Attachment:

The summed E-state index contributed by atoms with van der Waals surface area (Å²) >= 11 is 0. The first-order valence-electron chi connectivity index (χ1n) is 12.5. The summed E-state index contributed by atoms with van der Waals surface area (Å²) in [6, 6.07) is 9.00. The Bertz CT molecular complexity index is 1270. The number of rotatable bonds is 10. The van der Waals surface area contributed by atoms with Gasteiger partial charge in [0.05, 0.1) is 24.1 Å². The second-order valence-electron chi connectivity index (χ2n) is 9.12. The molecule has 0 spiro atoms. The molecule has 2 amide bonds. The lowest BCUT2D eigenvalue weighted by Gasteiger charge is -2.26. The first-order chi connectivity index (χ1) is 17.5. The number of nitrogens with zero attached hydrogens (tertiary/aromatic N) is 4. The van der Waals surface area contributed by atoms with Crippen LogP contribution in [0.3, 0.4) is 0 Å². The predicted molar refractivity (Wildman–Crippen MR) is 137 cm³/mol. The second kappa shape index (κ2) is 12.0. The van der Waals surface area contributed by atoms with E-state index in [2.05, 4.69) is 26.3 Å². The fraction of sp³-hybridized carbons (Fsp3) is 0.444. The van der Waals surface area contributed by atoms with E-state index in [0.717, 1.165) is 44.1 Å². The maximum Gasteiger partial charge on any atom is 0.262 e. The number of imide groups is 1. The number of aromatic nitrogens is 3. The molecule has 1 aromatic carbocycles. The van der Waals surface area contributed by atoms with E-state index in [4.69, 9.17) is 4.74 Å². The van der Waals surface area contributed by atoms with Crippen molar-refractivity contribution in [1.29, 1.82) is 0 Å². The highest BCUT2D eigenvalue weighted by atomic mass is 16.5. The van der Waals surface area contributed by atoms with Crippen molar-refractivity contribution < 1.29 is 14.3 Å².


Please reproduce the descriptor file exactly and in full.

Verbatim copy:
The summed E-state index contributed by atoms with van der Waals surface area (Å²) >= 11 is 0. The first-order valence-electron chi connectivity index (χ1n) is 12.5. The summed E-state index contributed by atoms with van der Waals surface area (Å²) in [6, 6.07) is 9.00. The Bertz CT molecular complexity index is 1270. The number of rotatable bonds is 10. The van der Waals surface area contributed by atoms with Gasteiger partial charge in [0.05, 0.1) is 24.1 Å². The second-order valence-electron chi connectivity index (χ2n) is 9.12. The molecule has 0 spiro atoms. The molecule has 2 amide bonds. The lowest BCUT2D eigenvalue weighted by Gasteiger charge is -2.26. The first-order chi connectivity index (χ1) is 17.5. The number of nitrogens with zero attached hydrogens (tertiary/aromatic N) is 4. The van der Waals surface area contributed by atoms with Crippen LogP contribution in [0.3, 0.4) is 0 Å². The predicted molar refractivity (Wildman–Crippen MR) is 137 cm³/mol. The second kappa shape index (κ2) is 12.0. The van der Waals surface area contributed by atoms with E-state index in [2.05, 4.69) is 26.3 Å². The fraction of sp³-hybridized carbons (Fsp3) is 0.444. The van der Waals surface area contributed by atoms with E-state index in [0.717, 1.165) is 44.1 Å². The maximum Gasteiger partial charge on any atom is 0.262 e. The number of imide groups is 1. The number of aromatic nitrogens is 3. The molecule has 1 aromatic carbocycles. The van der Waals surface area contributed by atoms with E-state index in [4.69, 9.17) is 4.74 Å². The van der Waals surface area contributed by atoms with Crippen molar-refractivity contribution in [1.29, 1.82) is 0 Å². The highest BCUT2D eigenvalue weighted by atomic mass is 16.5. The van der Waals surface area contributed by atoms with Crippen molar-refractivity contribution < 1.29 is 14.3 Å².